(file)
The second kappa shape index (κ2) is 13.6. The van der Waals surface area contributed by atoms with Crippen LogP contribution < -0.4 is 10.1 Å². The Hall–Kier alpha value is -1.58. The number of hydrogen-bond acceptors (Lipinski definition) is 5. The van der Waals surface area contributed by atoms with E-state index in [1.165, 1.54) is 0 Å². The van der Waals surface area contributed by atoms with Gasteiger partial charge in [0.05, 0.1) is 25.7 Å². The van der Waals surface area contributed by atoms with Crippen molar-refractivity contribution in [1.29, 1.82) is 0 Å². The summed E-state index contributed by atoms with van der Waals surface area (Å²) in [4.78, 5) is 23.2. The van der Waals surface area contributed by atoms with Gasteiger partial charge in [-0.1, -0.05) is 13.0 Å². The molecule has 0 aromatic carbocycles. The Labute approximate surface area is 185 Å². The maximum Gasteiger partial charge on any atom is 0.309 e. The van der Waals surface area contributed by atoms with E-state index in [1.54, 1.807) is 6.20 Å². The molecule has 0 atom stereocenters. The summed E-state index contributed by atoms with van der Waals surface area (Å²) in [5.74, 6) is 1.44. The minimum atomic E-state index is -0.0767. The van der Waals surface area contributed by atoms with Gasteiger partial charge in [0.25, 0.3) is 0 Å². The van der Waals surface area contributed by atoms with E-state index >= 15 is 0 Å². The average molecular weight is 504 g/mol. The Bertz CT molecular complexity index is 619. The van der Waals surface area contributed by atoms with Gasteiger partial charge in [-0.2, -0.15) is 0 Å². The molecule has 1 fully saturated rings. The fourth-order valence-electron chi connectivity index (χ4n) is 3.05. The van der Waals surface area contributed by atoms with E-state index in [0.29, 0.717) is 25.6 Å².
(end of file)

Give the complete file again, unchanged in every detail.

The second kappa shape index (κ2) is 13.6. The van der Waals surface area contributed by atoms with Crippen LogP contribution < -0.4 is 10.1 Å². The Hall–Kier alpha value is -1.58. The number of hydrogen-bond acceptors (Lipinski definition) is 5. The van der Waals surface area contributed by atoms with E-state index in [1.165, 1.54) is 0 Å². The van der Waals surface area contributed by atoms with Gasteiger partial charge in [0.05, 0.1) is 25.7 Å². The van der Waals surface area contributed by atoms with Crippen molar-refractivity contribution in [1.29, 1.82) is 0 Å². The summed E-state index contributed by atoms with van der Waals surface area (Å²) in [4.78, 5) is 23.2. The van der Waals surface area contributed by atoms with Gasteiger partial charge in [-0.1, -0.05) is 13.0 Å². The molecule has 0 aromatic carbocycles. The Labute approximate surface area is 185 Å². The maximum Gasteiger partial charge on any atom is 0.309 e. The van der Waals surface area contributed by atoms with E-state index in [1.54, 1.807) is 6.20 Å². The molecule has 0 atom stereocenters. The summed E-state index contributed by atoms with van der Waals surface area (Å²) in [5.74, 6) is 1.44. The minimum atomic E-state index is -0.0767. The van der Waals surface area contributed by atoms with Gasteiger partial charge in [0.25, 0.3) is 0 Å². The van der Waals surface area contributed by atoms with E-state index >= 15 is 0 Å². The average molecular weight is 504 g/mol. The Bertz CT molecular complexity index is 619. The van der Waals surface area contributed by atoms with Gasteiger partial charge in [-0.2, -0.15) is 0 Å². The molecule has 1 fully saturated rings. The fourth-order valence-electron chi connectivity index (χ4n) is 3.05. The van der Waals surface area contributed by atoms with E-state index in [0.29, 0.717) is 25.6 Å².